Market takes fresh hit after release of 'hawkish' Fed minutes
The sharemarket fell for the fourth consecutive session as investors fretted over slightly more hawkish Federal Reserve minutes and sluggish manufacturing data from China.
The benchmark S&P/ASX 200 Index fell 19.4 points, or 0.4 per cent, to 5288.3, while the broader All Ordinaries lost 20.3 points, or 0.4 per cent, to 5284.3. Local shares and the dollar took a negative lead from the US, where all major equity markets closed lower following the release of minutes from the Fed's October meeting that said it could begin reducing stimulus "in the coming months" if economic conditions improve sufficiently. At the local close, the dollar was buying US92.99¢, down from US93.99¢.
BHP Billiton edged up 1¢ to $37.56, after telling shareholders it expects greater than 7 per cent economic growth in its largest export market China in 2014.
"Everyone assumed BHP would be making less money by now, but it has cut costs while higher than forecast iron ore prices have buoyed revenue, " Perennial Investment Partners chief investment partner Dennison Hambling said.
Rio Tinto added 0.1 per cent to $64.82 as the spot price for iron ore, landed in China, firmed to $US136.40 a tonne.
Ausdrill shed 0.6 per cent to 84¢ as chairman Terence O'Connor used much of his address to shareholders at the annual meeting to defend the fitness of his deputy chairman, former Leighton Holdings chief executive Wal King. Earlier this month the drilling contractor warned it could miss its annual profit forecast by 61 per cent.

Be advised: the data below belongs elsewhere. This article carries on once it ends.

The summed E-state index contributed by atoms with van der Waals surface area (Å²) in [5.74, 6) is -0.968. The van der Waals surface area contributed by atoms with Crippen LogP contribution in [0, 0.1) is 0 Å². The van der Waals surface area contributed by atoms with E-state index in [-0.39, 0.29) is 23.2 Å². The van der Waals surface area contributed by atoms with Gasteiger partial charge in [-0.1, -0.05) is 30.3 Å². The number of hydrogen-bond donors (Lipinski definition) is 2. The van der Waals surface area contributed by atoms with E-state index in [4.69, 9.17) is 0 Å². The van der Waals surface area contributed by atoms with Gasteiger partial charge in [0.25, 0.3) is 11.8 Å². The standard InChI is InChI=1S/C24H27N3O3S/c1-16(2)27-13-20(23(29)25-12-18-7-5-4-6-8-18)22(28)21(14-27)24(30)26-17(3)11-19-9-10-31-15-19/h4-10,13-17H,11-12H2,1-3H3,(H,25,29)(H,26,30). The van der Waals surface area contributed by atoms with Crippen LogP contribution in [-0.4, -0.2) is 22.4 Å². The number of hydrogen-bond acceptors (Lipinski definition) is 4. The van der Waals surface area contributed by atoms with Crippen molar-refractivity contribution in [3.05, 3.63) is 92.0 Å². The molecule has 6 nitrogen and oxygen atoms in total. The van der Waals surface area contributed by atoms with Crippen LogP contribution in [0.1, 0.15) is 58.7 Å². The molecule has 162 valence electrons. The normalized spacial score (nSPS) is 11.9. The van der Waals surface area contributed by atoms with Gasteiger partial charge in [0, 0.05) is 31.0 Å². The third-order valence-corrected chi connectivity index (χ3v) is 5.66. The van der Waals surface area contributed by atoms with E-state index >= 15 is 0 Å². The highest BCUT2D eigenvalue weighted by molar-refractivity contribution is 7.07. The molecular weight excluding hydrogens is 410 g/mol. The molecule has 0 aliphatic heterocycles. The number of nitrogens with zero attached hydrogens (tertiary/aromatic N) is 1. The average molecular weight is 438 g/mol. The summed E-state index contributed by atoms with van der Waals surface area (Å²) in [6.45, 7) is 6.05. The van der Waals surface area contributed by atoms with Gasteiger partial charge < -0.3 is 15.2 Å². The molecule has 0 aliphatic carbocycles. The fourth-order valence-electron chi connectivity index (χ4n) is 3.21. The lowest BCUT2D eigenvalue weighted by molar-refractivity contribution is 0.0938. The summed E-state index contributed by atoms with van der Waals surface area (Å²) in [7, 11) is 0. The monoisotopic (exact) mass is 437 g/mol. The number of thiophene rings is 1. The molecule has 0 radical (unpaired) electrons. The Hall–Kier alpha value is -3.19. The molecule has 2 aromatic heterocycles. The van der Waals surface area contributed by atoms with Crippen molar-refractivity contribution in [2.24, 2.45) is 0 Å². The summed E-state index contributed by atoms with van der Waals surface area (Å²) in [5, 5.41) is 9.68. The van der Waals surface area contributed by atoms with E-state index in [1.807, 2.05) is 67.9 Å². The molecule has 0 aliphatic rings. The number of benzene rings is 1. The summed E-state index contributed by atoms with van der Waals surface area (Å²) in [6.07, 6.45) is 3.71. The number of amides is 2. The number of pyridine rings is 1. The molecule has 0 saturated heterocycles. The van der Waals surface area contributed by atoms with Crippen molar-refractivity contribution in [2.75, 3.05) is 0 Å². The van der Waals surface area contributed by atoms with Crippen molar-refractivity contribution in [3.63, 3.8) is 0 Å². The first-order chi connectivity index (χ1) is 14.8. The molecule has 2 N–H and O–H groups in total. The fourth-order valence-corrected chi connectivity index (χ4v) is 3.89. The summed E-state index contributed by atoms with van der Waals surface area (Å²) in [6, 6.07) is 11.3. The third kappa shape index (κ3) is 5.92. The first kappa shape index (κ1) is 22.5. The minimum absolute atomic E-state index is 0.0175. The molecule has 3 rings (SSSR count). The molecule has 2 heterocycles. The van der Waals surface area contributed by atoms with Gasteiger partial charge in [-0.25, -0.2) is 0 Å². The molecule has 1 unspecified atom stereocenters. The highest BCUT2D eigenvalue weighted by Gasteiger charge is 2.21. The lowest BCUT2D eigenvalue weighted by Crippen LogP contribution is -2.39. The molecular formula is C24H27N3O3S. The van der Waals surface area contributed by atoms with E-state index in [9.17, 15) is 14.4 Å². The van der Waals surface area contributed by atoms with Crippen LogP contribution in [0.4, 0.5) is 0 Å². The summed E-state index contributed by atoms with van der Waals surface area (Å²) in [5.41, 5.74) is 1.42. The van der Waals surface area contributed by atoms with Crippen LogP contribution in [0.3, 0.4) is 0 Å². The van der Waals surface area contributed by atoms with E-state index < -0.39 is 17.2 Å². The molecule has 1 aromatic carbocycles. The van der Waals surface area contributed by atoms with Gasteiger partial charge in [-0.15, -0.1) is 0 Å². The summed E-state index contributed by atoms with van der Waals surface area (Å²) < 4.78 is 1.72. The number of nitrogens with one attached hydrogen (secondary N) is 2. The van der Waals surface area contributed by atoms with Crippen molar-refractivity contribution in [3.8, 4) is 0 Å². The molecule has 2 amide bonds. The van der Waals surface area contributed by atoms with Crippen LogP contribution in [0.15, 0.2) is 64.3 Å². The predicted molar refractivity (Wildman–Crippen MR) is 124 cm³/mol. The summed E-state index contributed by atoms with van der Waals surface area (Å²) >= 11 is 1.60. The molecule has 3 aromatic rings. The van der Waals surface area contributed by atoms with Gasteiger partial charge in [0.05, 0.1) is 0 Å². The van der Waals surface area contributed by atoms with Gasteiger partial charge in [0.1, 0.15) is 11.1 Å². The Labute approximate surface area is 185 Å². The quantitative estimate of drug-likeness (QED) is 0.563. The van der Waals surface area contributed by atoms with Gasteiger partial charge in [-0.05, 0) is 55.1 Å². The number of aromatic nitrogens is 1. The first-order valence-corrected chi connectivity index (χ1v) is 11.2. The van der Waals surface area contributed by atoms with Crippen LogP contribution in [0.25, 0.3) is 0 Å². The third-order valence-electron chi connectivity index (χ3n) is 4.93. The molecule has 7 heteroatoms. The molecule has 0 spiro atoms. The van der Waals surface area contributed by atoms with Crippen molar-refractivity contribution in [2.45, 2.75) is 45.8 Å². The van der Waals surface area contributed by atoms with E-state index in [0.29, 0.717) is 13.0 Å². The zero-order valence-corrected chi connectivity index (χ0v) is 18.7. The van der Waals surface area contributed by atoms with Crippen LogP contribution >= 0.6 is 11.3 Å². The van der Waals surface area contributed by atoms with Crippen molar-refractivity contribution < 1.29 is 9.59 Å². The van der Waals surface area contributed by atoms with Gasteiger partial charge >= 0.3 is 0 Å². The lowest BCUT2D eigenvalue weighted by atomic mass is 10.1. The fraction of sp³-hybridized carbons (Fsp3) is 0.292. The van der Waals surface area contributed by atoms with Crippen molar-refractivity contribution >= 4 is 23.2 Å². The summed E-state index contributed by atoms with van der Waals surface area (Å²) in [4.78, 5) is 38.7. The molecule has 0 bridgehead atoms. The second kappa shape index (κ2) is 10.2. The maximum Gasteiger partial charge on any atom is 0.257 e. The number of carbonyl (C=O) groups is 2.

WorleyParsons lost another 1.8 per cent to $15.72, after losing a quarter of its market value the day before after telling shareholders to expect a 20 per cent decline in annual net profit this financial year.
All of the big four banks closed lower. Commonwealth Bank was the biggest weight on the market, dropping 0.8 per cent to $76.10. Westpac lost 0.4 per cent to $32.29, while ANZ fell 0.3 per cent to $31.46, and National Australia Bank shed 0.3 per cent to $33.70.
Information technology was the worst-performing sector, down 1.4 per cent, as Computershare lost 1.8 per cent to $10.68.
Gold stocks got smashed as the precious metal's spot price fell overnight. Australia's biggest goldminer, Newcrest Mining, fell 4 per cent to $8.70.